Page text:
Instep: What's your take on the contemporary Pakistani theatre scene?

VC: Well the major chunk of Pakistani theatre is happening in Lahore. There's the Punjabi theatre then there's the few shootouts like Sharabeel and Nida Butt. The Punjabi theatre scene has really gone down in the last few years, since the Nargis era. Before that, from the early 1990s till the early 2000s, Punjabi theatre had a rocking time. There were no
dances, just good acting. Khalid Abbas Dar was heading these guys - Babu Baral, Amanullah, Sohail Ahmed – and they were rocking. If you ever get the opportunity do watch the play Shartian Mithan, which was the highly grossing play in history, you can even get the DVD. It is the Titanic of Pakistani theatre. Khalid Abbas Dar doesn't do plays anymore and Babu is in a bad state these days. So the only one left who did put up a fight against the Nargis era was Sohail Ahmed who hauled in the police and ordered a crackdown at the theatres and put her in jail. But she's got support, which is why she keeps getting bailed out and is still on stage. The new entrants into the theatre therefore rely on double meaning dialogues and obscenities.

Buffy the Vampire Slayer (1997-2003) and her previous breakthrough flick Cruel Intentions (1999).

– Release: 2009
Instep: Then who do you think are the main players in theatre these days?
VC: Well, there's the Urdu theatre in Karachi that has started to pick up since NAPA - which is great. Then there is this whole marketing gimmick English play, which is elitist theatre. There's nothing to it but glossy ads and billboards. Even I was a part of this kind of production, I did the lights for Phantom of the Opera for Sharabeel. The one thing I realised when I did theatre this time and had free passes, was that he would get a hall that could accommodate 900 people and to fill it he gave away free passes. He started this trend of free passes since he had his sponsors covered and got his full halls. The problem started for new kids like me who were not a Sharabeel. By the way, when I started writing in 2000 - and you can go and check with Alhamra on this - there were 34 amateur productions in that year! There were 40 in 2001 and now all the halls are empty!

Instep: The issue of free tickets seems to incense you, so why did you have free passes for Inspector Khojee?
VC: Since people are just not into paying for tickets, I didn't want to suffer the fate that Nida Butt did. But it's not just the audience, even the sponsors have gotten into this – 'we will give you money but give us 2000 passes'. Now the whole system has evolved into this 'free free free' thing. This way theatre will not work since there's only one Sharabeel, Nida Butt and Vasay Chaudhry who can get their own finances - but what about the rest? I shouldn't even count myself with them since I just entered the field after eight years. So these two people can do just one production in a year. What about the rest of the ten months in the year? Next time even if I have to sell my tickets for 30 rupees I'll do so just to create that culture of buying tickets and paying for entertainment. I just don't want to fill up the halls and honestly our marketing sucked! So the initial few days were slow. But thank God – it worked for us by word of mouth.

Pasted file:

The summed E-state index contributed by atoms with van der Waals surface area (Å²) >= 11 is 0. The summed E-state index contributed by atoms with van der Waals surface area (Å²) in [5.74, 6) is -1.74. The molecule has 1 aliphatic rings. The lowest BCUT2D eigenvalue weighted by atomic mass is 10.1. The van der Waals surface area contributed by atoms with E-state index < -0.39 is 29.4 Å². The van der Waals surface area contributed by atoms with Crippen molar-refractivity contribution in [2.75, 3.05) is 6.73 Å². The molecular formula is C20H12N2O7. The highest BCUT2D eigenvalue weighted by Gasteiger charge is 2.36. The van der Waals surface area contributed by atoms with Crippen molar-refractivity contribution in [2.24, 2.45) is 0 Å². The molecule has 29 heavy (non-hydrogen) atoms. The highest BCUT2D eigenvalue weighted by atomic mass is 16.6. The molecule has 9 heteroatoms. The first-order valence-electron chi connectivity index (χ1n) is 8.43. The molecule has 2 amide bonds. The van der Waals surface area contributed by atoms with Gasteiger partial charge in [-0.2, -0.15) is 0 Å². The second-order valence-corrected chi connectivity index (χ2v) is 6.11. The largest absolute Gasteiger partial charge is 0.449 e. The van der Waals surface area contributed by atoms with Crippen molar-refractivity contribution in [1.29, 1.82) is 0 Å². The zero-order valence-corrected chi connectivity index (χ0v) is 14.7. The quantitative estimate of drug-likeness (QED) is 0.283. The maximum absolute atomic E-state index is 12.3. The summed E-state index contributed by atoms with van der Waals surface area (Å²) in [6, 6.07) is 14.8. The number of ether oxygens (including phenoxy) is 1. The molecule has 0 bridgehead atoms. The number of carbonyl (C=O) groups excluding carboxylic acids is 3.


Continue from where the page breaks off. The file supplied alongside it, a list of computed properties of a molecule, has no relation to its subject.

Instep: Do you see any difference or competition between theatre in Karachi and Lahore? It always seems to be at daggers drawn.
VC: It's not like Bollywood that there would be a competition. Theatre in Karachi as well as Lahore is trying to survive, and when you're just surviving, there can't be any competition. Every night 3000-4000 people watch theatre in Lahore. There is the Alfalah theatre, Tamaseel theatre, Crown theatre, Alhamra theatre, Bagh-e-Jinnah open-air theatre - so that's five theatres in Lahore. I don't know that much about Karachi. But the theatre culture has always been prevalent in Lahore. Though the Sharabeel theatre moves in cliques; it's in English and just catering to those living in Defence. Only a certain crowd is targeted.

Instep: What are you seeking to do?
VC: Nothing. I'm just doing my work. I have been doing this since college and it's been 11 years now. I don't have other businesses. So this profession is my bread and butter. I did theatre after 8 years; I've been working for TV. My work is just to entertain people.

Instep: What are your plans for the future? We've been hearing that you're doing a movie…
VC: I'm not jumping into anything. I do have a couple of stories. But next time it might not be this great or work as well as it did now. Yes, there has been a rumour floating around but nothing is going on. Shaan and I did discuss the idea. But I'm not doing it right now - maybe if something works out. Shaan and Juggan Kazim are doing a project and Juggan introduced me to Shaan. Nothing practically has been done about it.

- Vasay's portrait by Saad Qureshi